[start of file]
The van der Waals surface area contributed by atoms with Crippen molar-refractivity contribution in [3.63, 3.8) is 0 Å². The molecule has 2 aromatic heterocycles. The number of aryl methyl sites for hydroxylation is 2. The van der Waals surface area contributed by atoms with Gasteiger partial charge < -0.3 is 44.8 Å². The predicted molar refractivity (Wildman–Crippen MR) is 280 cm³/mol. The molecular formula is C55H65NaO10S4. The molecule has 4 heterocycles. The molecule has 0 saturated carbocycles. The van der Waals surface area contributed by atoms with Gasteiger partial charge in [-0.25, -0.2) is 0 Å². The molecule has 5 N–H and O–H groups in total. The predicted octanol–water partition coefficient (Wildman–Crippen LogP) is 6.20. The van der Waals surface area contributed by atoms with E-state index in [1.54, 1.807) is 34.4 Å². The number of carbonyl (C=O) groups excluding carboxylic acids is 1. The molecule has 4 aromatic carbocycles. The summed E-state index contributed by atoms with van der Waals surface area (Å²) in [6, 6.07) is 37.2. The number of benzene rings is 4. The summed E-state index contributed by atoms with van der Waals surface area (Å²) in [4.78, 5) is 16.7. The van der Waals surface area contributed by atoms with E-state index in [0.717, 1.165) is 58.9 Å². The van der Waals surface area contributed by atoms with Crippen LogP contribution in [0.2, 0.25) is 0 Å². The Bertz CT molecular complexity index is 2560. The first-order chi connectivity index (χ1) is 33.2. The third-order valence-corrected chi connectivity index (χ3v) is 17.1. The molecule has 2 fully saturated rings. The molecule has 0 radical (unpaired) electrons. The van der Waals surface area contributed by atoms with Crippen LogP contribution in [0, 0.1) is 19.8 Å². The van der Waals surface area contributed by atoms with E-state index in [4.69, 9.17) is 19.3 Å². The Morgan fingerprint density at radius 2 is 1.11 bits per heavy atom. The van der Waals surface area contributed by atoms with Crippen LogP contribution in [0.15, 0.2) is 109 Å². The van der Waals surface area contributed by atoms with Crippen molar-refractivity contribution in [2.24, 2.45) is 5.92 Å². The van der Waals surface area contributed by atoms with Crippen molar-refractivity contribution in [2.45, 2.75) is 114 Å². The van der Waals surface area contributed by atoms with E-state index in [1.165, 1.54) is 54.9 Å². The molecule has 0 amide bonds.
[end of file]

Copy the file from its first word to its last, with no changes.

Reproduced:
The van der Waals surface area contributed by atoms with Crippen molar-refractivity contribution in [3.63, 3.8) is 0 Å². The molecule has 2 aromatic heterocycles. The number of aryl methyl sites for hydroxylation is 2. The van der Waals surface area contributed by atoms with Gasteiger partial charge < -0.3 is 44.8 Å². The predicted molar refractivity (Wildman–Crippen MR) is 280 cm³/mol. The molecular formula is C55H65NaO10S4. The molecule has 4 heterocycles. The molecule has 0 saturated carbocycles. The van der Waals surface area contributed by atoms with Gasteiger partial charge in [-0.25, -0.2) is 0 Å². The molecule has 5 N–H and O–H groups in total. The predicted octanol–water partition coefficient (Wildman–Crippen LogP) is 6.20. The van der Waals surface area contributed by atoms with E-state index in [1.54, 1.807) is 34.4 Å². The number of carbonyl (C=O) groups excluding carboxylic acids is 1. The molecule has 4 aromatic carbocycles. The summed E-state index contributed by atoms with van der Waals surface area (Å²) in [6, 6.07) is 37.2. The number of benzene rings is 4. The summed E-state index contributed by atoms with van der Waals surface area (Å²) in [4.78, 5) is 16.7. The van der Waals surface area contributed by atoms with E-state index in [0.717, 1.165) is 58.9 Å². The van der Waals surface area contributed by atoms with Crippen LogP contribution in [0.2, 0.25) is 0 Å². The Bertz CT molecular complexity index is 2560. The first-order chi connectivity index (χ1) is 33.2. The third-order valence-corrected chi connectivity index (χ3v) is 17.1. The molecule has 2 fully saturated rings. The molecule has 0 radical (unpaired) electrons. The van der Waals surface area contributed by atoms with Crippen LogP contribution in [0, 0.1) is 19.8 Å². The van der Waals surface area contributed by atoms with E-state index in [4.69, 9.17) is 19.3 Å². The Morgan fingerprint density at radius 2 is 1.11 bits per heavy atom. The van der Waals surface area contributed by atoms with Crippen LogP contribution in [0.15, 0.2) is 109 Å². The van der Waals surface area contributed by atoms with Crippen molar-refractivity contribution in [2.24, 2.45) is 5.92 Å². The van der Waals surface area contributed by atoms with Crippen molar-refractivity contribution in [2.45, 2.75) is 114 Å². The van der Waals surface area contributed by atoms with E-state index in [1.165, 1.54) is 54.9 Å². The molecule has 0 amide bonds.